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Point Charges and Force vector addition

  1. Sep 15, 2008 #1
    Hi. I would appreciate some help with this point charge problem. I think I understand the general set up, but don't know where to go from there.

    1. The problem statement, all variables and given/known data

    Two point charges are placed on the x axis as follows: Charge q1 = +4.00nC is at x=0.400m, and charge q2 = +2.00nC is at x=-0.200m. State, in x and y coordinates, where a negative point charge, q3 = -4.73nC, must be placed to have a zero net force exerted on it by q1 and q2.

    2. Relevant equations

    I know that F = (k*q*Q)/r2 and that the force from q1 acting on q3 (F13) has to be equal to the force from q2 acting on q3 (F23) for the net force to = 0.

    3. The attempt at a solution

    Where I am getting lost is in relation to the distances between the charges. If I don't know the distance between q1 and q3, and q2 and q3, how can I do the problem? And I can't rely on the Pythagorean theorem because there is no guarantee that a right angle is formed. I know my best chance at solving this is a quadratic equation, but I don't know how to get to that point. It has been a LONG time since I took algebra, so I may be overlooking something very simple. This is what I have:

    F13 = (k*q1*q3)/r132 = F23 = (k*q2*q3)/r232

    things cancel and it simplifies to

    q1/r132 = q2/r232

    From here I have absolutely no idea where to go. Thanks for your help.
  2. jcsd
  3. Sep 16, 2008 #2


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    The approach you should take in this question is to ignore the magnitude and sign of the negative charge to be placed, and determine, from the static charge placement of the other two charges which spot on the plane has the resultant E-field is zero. By symmetry, this spot should lie on the x-axis. Now just use Coulomb's law in one dimension to find the distance to required spot.

    EDIT: I'm assuming q1 and q2 are fixed and unable to move.
  4. Sep 17, 2008 #3
    I think I got the problem, but can someone check my work? Thanks!

    Because q1 and q2 are both positive, the only place that you can put q3 to make fnet = 0 would be between them on the x axis.

    F23 = F13
    Kq1q3/(r1-x)^2 = kq2q3/x^2
    q1/(r1-x)^2 = q2/x^2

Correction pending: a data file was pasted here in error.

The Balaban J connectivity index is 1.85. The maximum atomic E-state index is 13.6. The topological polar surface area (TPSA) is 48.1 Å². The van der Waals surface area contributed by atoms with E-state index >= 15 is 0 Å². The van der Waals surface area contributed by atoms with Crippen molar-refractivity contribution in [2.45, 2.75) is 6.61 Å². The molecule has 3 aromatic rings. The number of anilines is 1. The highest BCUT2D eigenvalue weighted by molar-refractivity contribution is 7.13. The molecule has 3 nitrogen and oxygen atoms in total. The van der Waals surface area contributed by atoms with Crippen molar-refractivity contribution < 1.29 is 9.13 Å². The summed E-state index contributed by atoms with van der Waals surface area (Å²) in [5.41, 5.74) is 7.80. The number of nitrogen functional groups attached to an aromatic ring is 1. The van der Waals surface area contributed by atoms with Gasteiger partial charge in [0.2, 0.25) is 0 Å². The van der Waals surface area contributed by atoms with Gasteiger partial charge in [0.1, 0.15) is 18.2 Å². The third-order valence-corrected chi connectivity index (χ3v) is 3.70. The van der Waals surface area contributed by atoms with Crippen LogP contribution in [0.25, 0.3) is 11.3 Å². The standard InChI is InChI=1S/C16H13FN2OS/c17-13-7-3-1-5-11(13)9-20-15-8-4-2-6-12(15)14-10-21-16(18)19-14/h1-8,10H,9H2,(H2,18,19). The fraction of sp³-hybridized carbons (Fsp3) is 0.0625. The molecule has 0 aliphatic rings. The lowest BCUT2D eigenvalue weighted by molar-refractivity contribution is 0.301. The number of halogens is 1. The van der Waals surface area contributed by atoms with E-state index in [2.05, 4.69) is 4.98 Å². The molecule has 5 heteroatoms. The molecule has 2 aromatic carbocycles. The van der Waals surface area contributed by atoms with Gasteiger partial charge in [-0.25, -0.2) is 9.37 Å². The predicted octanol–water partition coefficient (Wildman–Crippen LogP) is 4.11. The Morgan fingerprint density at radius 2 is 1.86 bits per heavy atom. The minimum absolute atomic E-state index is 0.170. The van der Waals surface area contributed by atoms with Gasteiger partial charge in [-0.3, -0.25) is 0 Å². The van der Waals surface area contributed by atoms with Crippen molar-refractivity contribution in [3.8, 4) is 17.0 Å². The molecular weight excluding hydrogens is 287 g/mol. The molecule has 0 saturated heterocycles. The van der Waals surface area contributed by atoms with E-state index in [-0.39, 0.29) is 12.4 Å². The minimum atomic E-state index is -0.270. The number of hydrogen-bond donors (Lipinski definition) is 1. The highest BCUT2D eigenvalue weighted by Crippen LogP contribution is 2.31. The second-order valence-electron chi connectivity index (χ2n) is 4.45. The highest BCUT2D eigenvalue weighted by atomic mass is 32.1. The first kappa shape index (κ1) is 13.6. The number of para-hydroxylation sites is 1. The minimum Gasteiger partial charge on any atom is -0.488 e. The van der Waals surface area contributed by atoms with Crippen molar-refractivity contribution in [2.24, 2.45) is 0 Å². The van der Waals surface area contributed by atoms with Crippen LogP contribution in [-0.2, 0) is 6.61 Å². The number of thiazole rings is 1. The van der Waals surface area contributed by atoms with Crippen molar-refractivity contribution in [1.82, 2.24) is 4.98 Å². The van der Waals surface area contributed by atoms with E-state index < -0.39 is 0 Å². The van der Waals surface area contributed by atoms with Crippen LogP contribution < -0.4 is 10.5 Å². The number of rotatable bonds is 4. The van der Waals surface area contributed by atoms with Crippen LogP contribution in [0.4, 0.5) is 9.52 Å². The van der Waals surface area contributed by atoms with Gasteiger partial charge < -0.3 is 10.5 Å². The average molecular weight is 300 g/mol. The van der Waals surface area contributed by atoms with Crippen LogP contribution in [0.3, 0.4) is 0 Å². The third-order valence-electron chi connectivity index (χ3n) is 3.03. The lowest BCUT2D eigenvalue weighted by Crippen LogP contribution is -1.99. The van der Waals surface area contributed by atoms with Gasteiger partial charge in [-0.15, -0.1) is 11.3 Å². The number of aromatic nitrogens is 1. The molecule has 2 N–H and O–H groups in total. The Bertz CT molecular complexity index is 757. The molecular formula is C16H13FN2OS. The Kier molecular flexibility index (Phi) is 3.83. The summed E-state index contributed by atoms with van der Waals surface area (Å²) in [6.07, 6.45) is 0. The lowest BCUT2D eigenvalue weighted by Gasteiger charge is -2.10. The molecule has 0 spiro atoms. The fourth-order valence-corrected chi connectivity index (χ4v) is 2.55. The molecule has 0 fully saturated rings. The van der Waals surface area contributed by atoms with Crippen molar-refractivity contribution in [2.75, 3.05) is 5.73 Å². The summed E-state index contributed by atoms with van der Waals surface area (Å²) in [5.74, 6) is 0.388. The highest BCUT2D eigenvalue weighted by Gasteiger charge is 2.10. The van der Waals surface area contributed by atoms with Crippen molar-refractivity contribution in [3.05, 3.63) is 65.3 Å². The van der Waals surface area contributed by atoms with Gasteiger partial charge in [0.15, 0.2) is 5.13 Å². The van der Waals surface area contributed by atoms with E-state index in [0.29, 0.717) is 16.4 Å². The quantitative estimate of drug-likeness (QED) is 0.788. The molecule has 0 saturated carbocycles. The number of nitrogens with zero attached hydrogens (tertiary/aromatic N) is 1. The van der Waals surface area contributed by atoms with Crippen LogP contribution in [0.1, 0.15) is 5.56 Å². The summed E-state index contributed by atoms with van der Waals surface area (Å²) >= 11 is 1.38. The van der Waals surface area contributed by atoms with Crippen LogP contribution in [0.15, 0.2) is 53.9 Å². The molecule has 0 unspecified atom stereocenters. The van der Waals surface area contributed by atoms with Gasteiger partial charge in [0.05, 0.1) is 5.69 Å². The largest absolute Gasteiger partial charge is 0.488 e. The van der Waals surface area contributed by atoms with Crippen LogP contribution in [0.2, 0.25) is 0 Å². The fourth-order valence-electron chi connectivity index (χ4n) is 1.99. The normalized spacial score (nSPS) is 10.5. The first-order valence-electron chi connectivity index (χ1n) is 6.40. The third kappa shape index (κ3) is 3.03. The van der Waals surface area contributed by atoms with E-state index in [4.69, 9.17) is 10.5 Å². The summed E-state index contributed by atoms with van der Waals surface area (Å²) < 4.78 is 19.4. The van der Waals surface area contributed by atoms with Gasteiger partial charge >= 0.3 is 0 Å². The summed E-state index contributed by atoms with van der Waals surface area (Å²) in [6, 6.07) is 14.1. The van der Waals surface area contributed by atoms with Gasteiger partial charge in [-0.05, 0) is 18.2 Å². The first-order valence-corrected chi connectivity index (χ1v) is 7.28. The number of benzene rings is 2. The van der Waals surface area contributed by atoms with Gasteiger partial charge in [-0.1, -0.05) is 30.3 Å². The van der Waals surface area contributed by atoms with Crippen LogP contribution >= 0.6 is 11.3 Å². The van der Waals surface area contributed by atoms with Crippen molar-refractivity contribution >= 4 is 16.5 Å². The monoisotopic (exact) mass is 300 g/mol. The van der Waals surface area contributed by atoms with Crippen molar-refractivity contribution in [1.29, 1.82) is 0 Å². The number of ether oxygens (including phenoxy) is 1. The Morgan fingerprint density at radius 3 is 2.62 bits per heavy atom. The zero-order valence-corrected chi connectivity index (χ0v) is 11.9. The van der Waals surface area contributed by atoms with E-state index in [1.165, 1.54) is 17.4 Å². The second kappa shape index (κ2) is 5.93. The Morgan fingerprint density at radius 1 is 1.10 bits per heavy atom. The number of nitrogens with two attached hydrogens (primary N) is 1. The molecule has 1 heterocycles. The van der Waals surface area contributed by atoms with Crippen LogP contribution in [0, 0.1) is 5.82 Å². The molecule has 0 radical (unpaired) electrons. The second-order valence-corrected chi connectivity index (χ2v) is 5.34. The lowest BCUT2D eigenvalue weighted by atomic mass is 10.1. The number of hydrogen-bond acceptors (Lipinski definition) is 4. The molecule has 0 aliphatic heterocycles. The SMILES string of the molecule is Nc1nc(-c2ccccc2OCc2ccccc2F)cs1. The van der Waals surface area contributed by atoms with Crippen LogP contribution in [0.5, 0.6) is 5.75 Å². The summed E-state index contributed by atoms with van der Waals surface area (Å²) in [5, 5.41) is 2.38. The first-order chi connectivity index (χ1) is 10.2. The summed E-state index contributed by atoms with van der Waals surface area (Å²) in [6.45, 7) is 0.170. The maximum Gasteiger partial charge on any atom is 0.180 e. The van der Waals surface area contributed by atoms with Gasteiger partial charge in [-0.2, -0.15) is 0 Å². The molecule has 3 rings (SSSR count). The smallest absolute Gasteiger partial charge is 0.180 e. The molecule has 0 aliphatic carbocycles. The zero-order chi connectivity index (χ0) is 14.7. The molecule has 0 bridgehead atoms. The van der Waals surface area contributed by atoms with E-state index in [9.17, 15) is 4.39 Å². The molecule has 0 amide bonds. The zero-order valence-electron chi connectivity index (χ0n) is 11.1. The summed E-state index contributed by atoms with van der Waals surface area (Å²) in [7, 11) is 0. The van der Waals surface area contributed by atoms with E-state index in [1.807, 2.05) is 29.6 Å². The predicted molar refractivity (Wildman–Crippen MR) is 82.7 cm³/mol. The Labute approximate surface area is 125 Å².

q1x^2 = q2(r1-x)^2
    q1x^2 = q2(r1^2 - 2r1x + x^2)
    q1x^2 = q2x^2 - 2q2r1x - q2r1^2

    plugging in the numbers,

    4.00E-9x^2 - (2.00E-9)(0.6)^2 + (2.00E-9 * 0.6)x - (2.00E-9)x^2 = 0
    2.00E-9x^2 +2.4E-9x - 7.2E-10 = 0
    by the quadratic formula:
    x = -2.4E-9 +/- sqrt((2.4E-9)^2 - 4(2.00E-9)(-7.2E-10))/ 2(2.00E-9)
    x = 0.249, -1.45
    Because -1.45 is not between the q1 and q2 it can be discarded.
    So x is 0.239m away from q1, so 0.400- 0.249 = 0.151. So the coordinates are (0.151,0).
    Last edited: Sep 17, 2008
  5. Sep 18, 2008 #4


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    This line has a sign error in the last term (but it looks like you correct for that in the next line).

    The third term is missing a factor of 2, but the rest is okay. (It looks like you fix the missing factor of 2 in the next line.)

    These results look right.

    No, that is not correct. If you look at your starting equation:

    F23 = F13
    Kq1q3/(r1-x)^2 = kq2q3/x^2

    x is the distance from q2, not q1. So at what x coordinate would the third charge have to be placed at?
  6. Sep 18, 2008 #5
    Would this then be 0.6-0.249 = 0.351?

    I'm kind of confused because I keep doing the quadratic equation for this problem over and over, and one way I did it (plugging into calculator and solving) I got x = 0.249, then when I expanded it and did it by hand, I ended up getting 0.351.

    4/(x(13))^2 = 2/ (0.6 - x(13)^2)
    4(x(13)^2 - 2x(13) + 0.36) = 2x(13)^2
    The final equation I got was 2x(13)^2 - 4.8x + 1.44 = 0
    When I do the quadratic for this, I end up getting 0.351.

    I'm not really sure what part of this I'm doing wrong, & why there is a discrepancy between my answer the one that my calculator is showing.

    Thanks :)
  7. Sep 18, 2008 #6


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    This line is correct, but the first two lines have some errors (though they may just be typos?). This equation will give x=0.351, as you found. What equation did you put in your calculator to give you 0.249?

  8. Sep 18, 2008 #7
    I'm not really sure what I plugged in, because now that I'm doing it again, i really do get x = 0.351, haha.

    So now I'm just trying to figure out the coordinate, which I think would be to take this x that i solved for subtract from the total distance, and then subtract it from the distance of q1 and add it to the distance of q2 both from the origin).
  9. Sep 18, 2008 #8


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    Can you post your work? I don't think that procedure is correct, but maybe I'm misreading your post.

    I think the important thing is first to think about this: You found that the distance of the test charge is 0.351m; but what does that mean? The test charge is 0.351m from what?

    Then if they want the x-coordinate, that means to just find the distance the test charge is from the origin, with the coordinate being positive if it's on the right and negative if it's to the left of the origin. (assuming your using the normal convention for the signs)
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